God Can't by Thomas Jay Oord - Introduction, Chapters 1-4

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Redbaron

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I just found this book again, after a somewhat disorganized move. I've re-read the first 4 chapters, which brings me to the point where this study seemed to stall. I'm interested in ch 4 about the idea that 'Everything happens for a reason', and the idea of what discipline is about.
a) sometimes the reason is sheer caprice
b) Discipline is not a simple equivalent to punishment (though every 'disciplinary board' or 'disciplinary action' seems to involve acts of punishment).

To get this discussion moving again, any thoughts on these 2 matters?
 

BetteTheRed

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To me, "discipline" and consistency are more related than discipline and punishment.
 

BetteTheRed

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Discipline is a habit. What often feels temporarily painful is good for you.
 

Mendalla

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I'll have to look at that chapter again. It's been too long. But Bette kind of hit the gist of discipline. Discipline as an external force for punishment is problematic, but as an internal system of self-regulation, it has value. It should be something we take on ourselves, not something we inflict on others.
 

Mystic

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I am going to put the questions here to make it easy for folks to quote & reply. (Thanks to RitaFee for doing that for question 7!)

Questions from the book:
1. What answers have you heard for why God causes or allows evil? What do you think of them?
2. What experiences of evil — personal or public — have shaped your view of God?
3. Why do some people think all evil is necessary for some greater good?
4. Why does it matter that what God considers loving matches what we consider loving?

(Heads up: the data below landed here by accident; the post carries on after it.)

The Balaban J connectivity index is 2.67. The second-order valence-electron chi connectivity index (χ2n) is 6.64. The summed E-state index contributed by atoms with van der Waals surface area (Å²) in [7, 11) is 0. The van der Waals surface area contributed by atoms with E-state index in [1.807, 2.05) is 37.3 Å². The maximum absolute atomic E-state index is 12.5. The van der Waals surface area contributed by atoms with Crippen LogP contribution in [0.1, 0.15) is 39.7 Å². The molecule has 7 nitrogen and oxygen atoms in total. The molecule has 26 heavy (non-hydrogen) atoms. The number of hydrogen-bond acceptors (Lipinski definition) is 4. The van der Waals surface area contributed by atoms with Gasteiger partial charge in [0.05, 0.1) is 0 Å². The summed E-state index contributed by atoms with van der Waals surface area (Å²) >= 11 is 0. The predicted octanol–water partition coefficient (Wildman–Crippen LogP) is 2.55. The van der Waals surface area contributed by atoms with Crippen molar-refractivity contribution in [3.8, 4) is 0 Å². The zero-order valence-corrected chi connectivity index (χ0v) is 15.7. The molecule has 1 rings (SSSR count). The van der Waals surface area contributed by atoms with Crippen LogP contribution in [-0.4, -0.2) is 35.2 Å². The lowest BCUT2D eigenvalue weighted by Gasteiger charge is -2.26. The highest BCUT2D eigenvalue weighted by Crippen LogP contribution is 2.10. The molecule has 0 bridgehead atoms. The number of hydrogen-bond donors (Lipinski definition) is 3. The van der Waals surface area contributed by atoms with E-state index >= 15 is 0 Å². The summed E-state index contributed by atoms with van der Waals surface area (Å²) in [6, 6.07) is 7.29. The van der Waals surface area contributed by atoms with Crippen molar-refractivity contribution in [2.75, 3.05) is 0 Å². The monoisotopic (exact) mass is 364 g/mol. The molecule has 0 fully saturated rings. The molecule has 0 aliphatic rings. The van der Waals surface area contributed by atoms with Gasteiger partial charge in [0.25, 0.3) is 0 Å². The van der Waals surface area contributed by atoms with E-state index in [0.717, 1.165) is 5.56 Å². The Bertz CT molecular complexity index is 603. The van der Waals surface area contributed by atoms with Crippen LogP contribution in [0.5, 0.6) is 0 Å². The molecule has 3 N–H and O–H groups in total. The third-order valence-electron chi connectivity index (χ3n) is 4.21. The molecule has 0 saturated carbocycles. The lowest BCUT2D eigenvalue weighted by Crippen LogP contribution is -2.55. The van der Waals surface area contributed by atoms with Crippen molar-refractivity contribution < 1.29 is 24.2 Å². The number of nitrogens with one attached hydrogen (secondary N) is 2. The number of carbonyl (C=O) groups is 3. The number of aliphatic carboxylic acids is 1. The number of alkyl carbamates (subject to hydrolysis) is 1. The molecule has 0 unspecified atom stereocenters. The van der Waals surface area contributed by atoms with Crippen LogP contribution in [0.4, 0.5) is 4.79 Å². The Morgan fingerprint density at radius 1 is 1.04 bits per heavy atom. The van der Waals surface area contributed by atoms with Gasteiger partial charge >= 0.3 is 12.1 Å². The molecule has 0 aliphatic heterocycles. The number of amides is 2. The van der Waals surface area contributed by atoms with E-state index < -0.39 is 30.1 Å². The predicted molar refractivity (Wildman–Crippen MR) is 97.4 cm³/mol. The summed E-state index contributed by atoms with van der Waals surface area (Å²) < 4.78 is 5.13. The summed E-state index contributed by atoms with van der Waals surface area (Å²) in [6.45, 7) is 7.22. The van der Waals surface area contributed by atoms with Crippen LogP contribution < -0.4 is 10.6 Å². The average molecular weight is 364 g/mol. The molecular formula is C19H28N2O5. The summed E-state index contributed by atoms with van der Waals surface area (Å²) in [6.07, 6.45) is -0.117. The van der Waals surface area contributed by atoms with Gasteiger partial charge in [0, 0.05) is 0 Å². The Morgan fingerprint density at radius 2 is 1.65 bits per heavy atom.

6. Why should we think some pain and suffering is unnecessary or pointless?
6. Is it easy for you to believe God is always good? Why or why not?
7/ What question do you hope this book will answer?

What other questions would you have asked?

EDITED: Changed from numbered list, to a series of questions with a number preceding. This aids those who wish to quote it.
I don't have the book but wanted to respond to these questions. When I was a student at Princeton Seminary, I initially wanted to specialize in Philosophy of Religion. I'm glad I switched to New Testament as my specialty because I think the standard formulations of the philosophical problem of evil are seriously flawed. Why? Because its concept of an omnipotent, omniscient God is not justified by Scripture! The Bible often admits that God changes His mind and regrets what He did. It also teaches that God is not in control of the forces of chaos, the unpredictable harm caused by natural forces: e.g. "All are victims of time and chance (Ecclesiastes 9:11)." In other words, God does not micro-manage the universe. So the 2 real questions for theodicy are:
(1) How much control does God exercise in global and human affairs anyway and in what sense does God do so?
(2) How can we reconcile God's lack of total control with the difference petitionary prayer is biblically alleged to make? For if God can amswer any prayer, why can't God suspend the Laws of Nature to heal a fatally ill child?

This question is particularly problematic if we accept the common concept that a true miracle is a divine violation of the Laws of Nature.
For this reason I find it useful to invoke St. Augustine's standard early Christian understanding of "miracle: "Miracles are not contrary to Nature, but only contrary to our understanding of Nature." On that understanding, a theoretically full understanding of the Laws of Nature might allow the healing potential divinely invested in the human soul to perform healings that we have previously wrongly assumed to be contrary to the Laws of Nature. This interpretation is predictable from Dr. Kenneth Miller's explanation of how natural selection and genetic mutation facilitate evolution. For that reason, I urge site members to watch his Youtube lecture that I posted in the OP of my thread on miracles.
 

Redbaron

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Please Note:

1. This thread is in a specially moderated part of the forum, intended to keep it on track. Specifically, it is a book study, intended for those who have actually read the book, and taken time to read, mark and inwardly digest what Dr. Oord has written. The OP of this thread says as much; the introduction to the forum as a whole. It is not a place where anyone can just pop in and share their "thoughts' Moderation will make sure the thread is kept for its purpose.

2. The thread will be temporarily locked until such time as the study can resume.
 
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